1868 - 1917
Scott Joplin was an American composer and pianist. Dubbed the "King of Ragtime," he wrote over 100 original ragtime pieces, a ragtime ballet, and two operas.
Joplin grew up in a musical family of railway laborers in Texarkana, Arkansas, and developed his own musical knowledge with the help of local teachers. During the late 1880s, he left his job as a railroad laborer and traveled the American South as an itinerant musician. He went to Chicago for the World's Fair of 1893, which played a major part in making ragtime a national craze by 1897.
Joplin moved to Sedalia, Missouri, in 1894 and earned a living as a piano teacher. There he taught future ragtime composers Arthur Marshall, Scott Hayden, and Brun Campbell. Publication of his "Maple Leaf Rag" in 1899 brought him fame. It also brought Joplin a steady income, though he did not reach this level of success again and frequently had financial problems. The score to his first opera, A Guest of Honor, was confiscated in 1903 with his belongings for non-payment of bills, and is now considered lost. His second opera, Treemonisha, was never fully staged during his life.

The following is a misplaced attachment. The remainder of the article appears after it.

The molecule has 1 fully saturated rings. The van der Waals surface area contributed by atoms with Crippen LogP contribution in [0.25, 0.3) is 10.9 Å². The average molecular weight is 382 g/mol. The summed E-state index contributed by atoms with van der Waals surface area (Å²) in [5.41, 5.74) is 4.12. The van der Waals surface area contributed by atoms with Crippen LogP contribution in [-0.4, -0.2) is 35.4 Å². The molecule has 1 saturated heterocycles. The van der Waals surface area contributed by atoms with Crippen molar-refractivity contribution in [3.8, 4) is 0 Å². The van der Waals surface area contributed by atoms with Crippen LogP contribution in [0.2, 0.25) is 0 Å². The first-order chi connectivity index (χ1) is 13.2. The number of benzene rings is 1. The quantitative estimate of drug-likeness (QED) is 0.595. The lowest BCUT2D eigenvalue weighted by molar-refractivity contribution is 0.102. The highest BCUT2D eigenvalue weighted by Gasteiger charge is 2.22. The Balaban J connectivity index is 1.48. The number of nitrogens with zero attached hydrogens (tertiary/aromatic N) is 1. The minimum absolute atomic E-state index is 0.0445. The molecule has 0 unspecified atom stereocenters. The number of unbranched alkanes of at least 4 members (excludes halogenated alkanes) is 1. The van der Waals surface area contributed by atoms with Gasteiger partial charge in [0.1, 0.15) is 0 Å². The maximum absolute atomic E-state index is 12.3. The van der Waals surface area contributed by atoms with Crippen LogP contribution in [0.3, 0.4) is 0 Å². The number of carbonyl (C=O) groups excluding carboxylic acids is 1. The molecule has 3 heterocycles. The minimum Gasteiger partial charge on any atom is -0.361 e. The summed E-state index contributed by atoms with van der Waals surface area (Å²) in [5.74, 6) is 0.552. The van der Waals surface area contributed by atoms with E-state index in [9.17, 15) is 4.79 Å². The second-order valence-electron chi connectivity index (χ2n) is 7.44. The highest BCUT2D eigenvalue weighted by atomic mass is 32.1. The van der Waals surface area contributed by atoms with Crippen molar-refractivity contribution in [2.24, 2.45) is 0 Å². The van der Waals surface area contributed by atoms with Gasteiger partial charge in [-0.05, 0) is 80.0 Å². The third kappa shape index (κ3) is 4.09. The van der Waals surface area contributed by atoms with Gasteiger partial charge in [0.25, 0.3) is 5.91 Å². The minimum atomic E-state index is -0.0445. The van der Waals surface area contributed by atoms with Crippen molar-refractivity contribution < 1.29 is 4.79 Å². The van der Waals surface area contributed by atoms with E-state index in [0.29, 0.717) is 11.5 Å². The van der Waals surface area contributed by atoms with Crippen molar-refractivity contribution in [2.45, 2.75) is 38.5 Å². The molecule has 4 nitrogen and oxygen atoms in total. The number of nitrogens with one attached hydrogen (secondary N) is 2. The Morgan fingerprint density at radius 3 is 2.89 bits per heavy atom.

In 1976, Joplin was posthumously awarded a special Pulitzer Prize for his contributions to American music.